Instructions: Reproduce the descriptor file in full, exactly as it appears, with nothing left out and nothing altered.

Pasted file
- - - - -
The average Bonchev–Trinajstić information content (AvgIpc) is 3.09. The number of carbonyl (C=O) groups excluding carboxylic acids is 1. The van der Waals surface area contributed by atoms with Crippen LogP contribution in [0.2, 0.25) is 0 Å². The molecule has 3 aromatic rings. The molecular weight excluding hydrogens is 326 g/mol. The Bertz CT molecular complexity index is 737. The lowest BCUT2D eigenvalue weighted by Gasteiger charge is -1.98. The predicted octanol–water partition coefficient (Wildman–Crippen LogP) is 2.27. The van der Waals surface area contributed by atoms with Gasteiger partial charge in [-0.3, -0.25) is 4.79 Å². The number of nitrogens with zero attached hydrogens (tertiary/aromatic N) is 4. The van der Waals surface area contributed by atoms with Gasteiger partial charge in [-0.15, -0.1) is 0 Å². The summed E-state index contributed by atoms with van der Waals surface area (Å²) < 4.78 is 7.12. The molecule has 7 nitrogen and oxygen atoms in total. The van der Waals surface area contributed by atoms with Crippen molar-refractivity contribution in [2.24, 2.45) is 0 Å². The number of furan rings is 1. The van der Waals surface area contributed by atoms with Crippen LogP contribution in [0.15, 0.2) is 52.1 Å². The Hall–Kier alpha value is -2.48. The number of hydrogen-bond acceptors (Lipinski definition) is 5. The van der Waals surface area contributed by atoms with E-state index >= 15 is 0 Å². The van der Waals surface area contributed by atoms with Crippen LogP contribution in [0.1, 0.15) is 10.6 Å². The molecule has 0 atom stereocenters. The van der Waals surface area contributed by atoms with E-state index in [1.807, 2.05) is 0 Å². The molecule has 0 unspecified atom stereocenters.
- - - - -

The average Bonchev–Trinajstić information content (AvgIpc) is 3.09. The number of carbonyl (C=O) groups excluding carboxylic acids is 1. The van der Waals surface area contributed by atoms with Crippen LogP contribution in [0.2, 0.25) is 0 Å². The molecule has 3 aromatic rings. The molecular weight excluding hydrogens is 326 g/mol. The Bertz CT molecular complexity index is 737. The lowest BCUT2D eigenvalue weighted by Gasteiger charge is -1.98. The predicted octanol–water partition coefficient (Wildman–Crippen LogP) is 2.27. The van der Waals surface area contributed by atoms with Gasteiger partial charge in [-0.3, -0.25) is 4.79 Å². The number of nitrogens with zero attached hydrogens (tertiary/aromatic N) is 4. The van der Waals surface area contributed by atoms with Gasteiger partial charge in [-0.15, -0.1) is 0 Å². The summed E-state index contributed by atoms with van der Waals surface area (Å²) < 4.78 is 7.12. The molecule has 7 nitrogen and oxygen atoms in total. The van der Waals surface area contributed by atoms with Crippen molar-refractivity contribution in [2.24, 2.45) is 0 Å². The number of furan rings is 1. The van der Waals surface area contributed by atoms with Crippen LogP contribution in [0.15, 0.2) is 52.1 Å². The Hall–Kier alpha value is -2.48. The number of hydrogen-bond acceptors (Lipinski definition) is 5. The van der Waals surface area contributed by atoms with E-state index >= 15 is 0 Å². The van der Waals surface area contributed by atoms with Crippen LogP contribution in [0.1, 0.15) is 10.6 Å². The molecule has 0 atom stereocenters. The van der Waals surface area contributed by atoms with E-state index in [1.807, 2.05) is 0 Å². The molecule has 0 unspecified atom stereocenters.